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Friday, 29 April 2016

Dialect

When one thinks of dialects and accents in the North-West of England, Cheshire isn’t necessarily the first place that springs to mind.  We’re surrounded by the strong voices of North-East Wales, of Lancashire, Derbyshire, Staffordshire, Shropshire, the Wirral and Liverpool.  Throw in socio-economic factors (the relative ‘wealth’ of the county in comparison with some of its neighbours) and the transitory nature of large sections of the population today, and it’s perhaps unsurprising that Cheshire sometimes feels a little devoid of a language specifically of its own in the 21st Century.

I first encountered discussion of Cheshire dialects in A W Boyd’s wonderful study of Great Budworth, A Country Parish, originally published by Collins as part of their New Naturalist series in 1951 (Local Studies Ref 010407).  Boyd illustrates one of the problems with describing a specifically Cheshire dialect – its extreme geographical variability.  He points out for instance that “there is a change of certain vowel sounds between Stretton and Whitley, not three miles apart…”.  However he does explain the similarities as well.  In another example he writes that “One of the most characteristic pronunciations is that of the ‘ay’ sound as in ‘paid’, which becomes ‘ee’; thus paid, tail, bacon become peed, teel, beecon.”  Boyd concludes his chapter on dialect with a lengthy paragraph including several dialect words which were still in use in the area around Great Budworth when he was writing the book.  A section of that is included here:
"Owd Bob wor getting’ on and mun ha’ been welly eighty year owd, but he wor always agate on th’ farm.  The weather wor gleamy, close and puthery, and after mizzlin’ a but it had turned into a reet drabbly day and Bob wor weary, for th’ mare had turned gafty and had wauted th’ cart o’er and broken th’ ridg’uth*"



The 19th century was certainly the high point in terms of publishing collections of county dialect.  Roger Wilbraham originally produced “An attempt at a Glossary of Some Words Used in Cheshire” in Archaeologia Vol XIX in 1817 and this was then produced in book form nine years later (Ref 011901).  This is a slim but useful volume, and forms the basis of several of the latter collections.  There are several entertaining asides included.  I particularly enjoyed this:

Jack Nicker, s. a goldfinch: why so called I cannot conjecture.  It is particular, however, to observe the appropriation of Christian names to many kinds of birds.  Thus all little birds are by children called Dicky birds.  We have Jack Snipe, Jack Daw, Tom Tit, Robin Redbreast, Poll Parrit, a Gill-hooter; a Magpie is always called Madge, a Starling Jacob, a Sparrow Philip, and a Raven Ralph.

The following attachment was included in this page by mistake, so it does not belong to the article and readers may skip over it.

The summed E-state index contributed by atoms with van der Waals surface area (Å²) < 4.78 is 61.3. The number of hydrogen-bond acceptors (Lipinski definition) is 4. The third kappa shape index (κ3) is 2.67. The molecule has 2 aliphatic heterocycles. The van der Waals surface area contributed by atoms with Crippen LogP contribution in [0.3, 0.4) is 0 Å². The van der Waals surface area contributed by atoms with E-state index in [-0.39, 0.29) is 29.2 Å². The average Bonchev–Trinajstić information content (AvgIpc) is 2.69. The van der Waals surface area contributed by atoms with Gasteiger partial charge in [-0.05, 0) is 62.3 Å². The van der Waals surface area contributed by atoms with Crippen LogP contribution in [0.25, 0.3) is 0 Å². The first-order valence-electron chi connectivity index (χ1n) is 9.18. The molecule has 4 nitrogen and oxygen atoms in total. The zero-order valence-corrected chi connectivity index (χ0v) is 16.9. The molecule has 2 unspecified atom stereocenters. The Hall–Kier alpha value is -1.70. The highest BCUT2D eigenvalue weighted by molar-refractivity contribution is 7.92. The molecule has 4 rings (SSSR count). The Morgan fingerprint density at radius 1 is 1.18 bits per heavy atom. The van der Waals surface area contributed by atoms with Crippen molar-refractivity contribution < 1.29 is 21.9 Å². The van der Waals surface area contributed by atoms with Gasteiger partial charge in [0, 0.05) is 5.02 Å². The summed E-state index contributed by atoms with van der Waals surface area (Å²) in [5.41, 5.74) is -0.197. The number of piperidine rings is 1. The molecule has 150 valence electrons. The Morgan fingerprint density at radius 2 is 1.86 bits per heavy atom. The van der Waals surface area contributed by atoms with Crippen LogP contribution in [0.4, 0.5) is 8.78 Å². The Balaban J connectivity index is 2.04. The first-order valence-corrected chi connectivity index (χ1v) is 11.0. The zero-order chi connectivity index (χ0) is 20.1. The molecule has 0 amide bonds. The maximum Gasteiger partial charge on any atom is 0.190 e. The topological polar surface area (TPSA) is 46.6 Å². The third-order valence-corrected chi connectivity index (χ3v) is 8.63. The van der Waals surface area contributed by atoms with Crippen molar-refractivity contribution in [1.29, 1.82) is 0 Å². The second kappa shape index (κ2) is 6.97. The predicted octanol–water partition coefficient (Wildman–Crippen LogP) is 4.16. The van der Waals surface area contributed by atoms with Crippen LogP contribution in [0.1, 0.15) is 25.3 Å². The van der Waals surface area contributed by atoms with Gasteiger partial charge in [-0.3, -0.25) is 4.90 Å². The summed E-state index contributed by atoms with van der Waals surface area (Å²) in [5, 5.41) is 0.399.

Several authors attempt to build on Wilbraham’s work.  Lieut.-Col Egerton Leigh, M.P. had his work “A Glossary of Words Used in the Dialect of Cheshire” published the year after his own death in 1876 (Ref 011902).  This is a far more substantial work than Wilbraham’s, and one in which the Conservative politician clearly isn’t afraid to make the odd appearance at times:


"Tic, s. – The Cheshire word for the foot and mouth disease in cattle, from which this county, as well as others, has suffered so grievously since the introduction of foreign cattle; from the wilful carelessness of the men then in power, in not enforcing proper preventative measures."


The most substantial work of the lot is “A Glossary of Words used in the County of Chester” (the breadth of imagination used in imagining titles for these works was, it could be argued, somewhat limited) by Robert Holland published in 1885 (Ref 011903).  This is a hefty tome - well over five hundred pages - and also features an entertaining dialect story (“Betty Bresskittle’s Pattens, or Sanshum Fair, A Cheshire-Mon’s Crack” by J.C. Clough) including sections such as this:

“Nah, Betty Bresskittle, his weife, were awful bad wi’ th’ rhoomatic I’ th’ smaw o’ her back, an hoo sot theer i’ the’ cheer, chunneringk an as fow i’ her temper as yoh ne’er heeard tell on i’ ony Christen wimmen folks, aw’st be bahnd!”



The William Andrews  edited “Bygone Cheshire” from 1895 (Ref 011153) is an excellent collection of chapters of different subjects concerning the county.  One of these, by J. Potter Briscoe is a fascinating collection of Cheshire Proverbial Phrases including: To females who “are ashamed to speak their own country dialect” after intercourse with Londoners, probably as “domestics” this common saying is applied by Cheshire folk :- “She hath been at London to call a strea a straw, and a waw a wall.”


We have also catalogued several newspaper and magazine pieces (like this photograph of a small piece in Cheshire Life from August 1961) along with many other journal articles, and further books.  If this little introduction has whetted your appetite at all then our online catalogue http://archive.cheshire.gov.uk/CalmView/advanced.aspx?src=CalmView.Catalog opens up these and many more avenues of investigation.  Good luck!

*Owd: old, wor: was, mun: must, welly: nearly (well nigh), agate: on the go, gleamy: hot and showery, close: sultry, puthery:hot and close, mizzlin’: fine rain, reet: right, drabbly: steady rain, gafty: jibbin and intractable, wauted: overturned, ridg’uth: chain over saddle supporting the shafts

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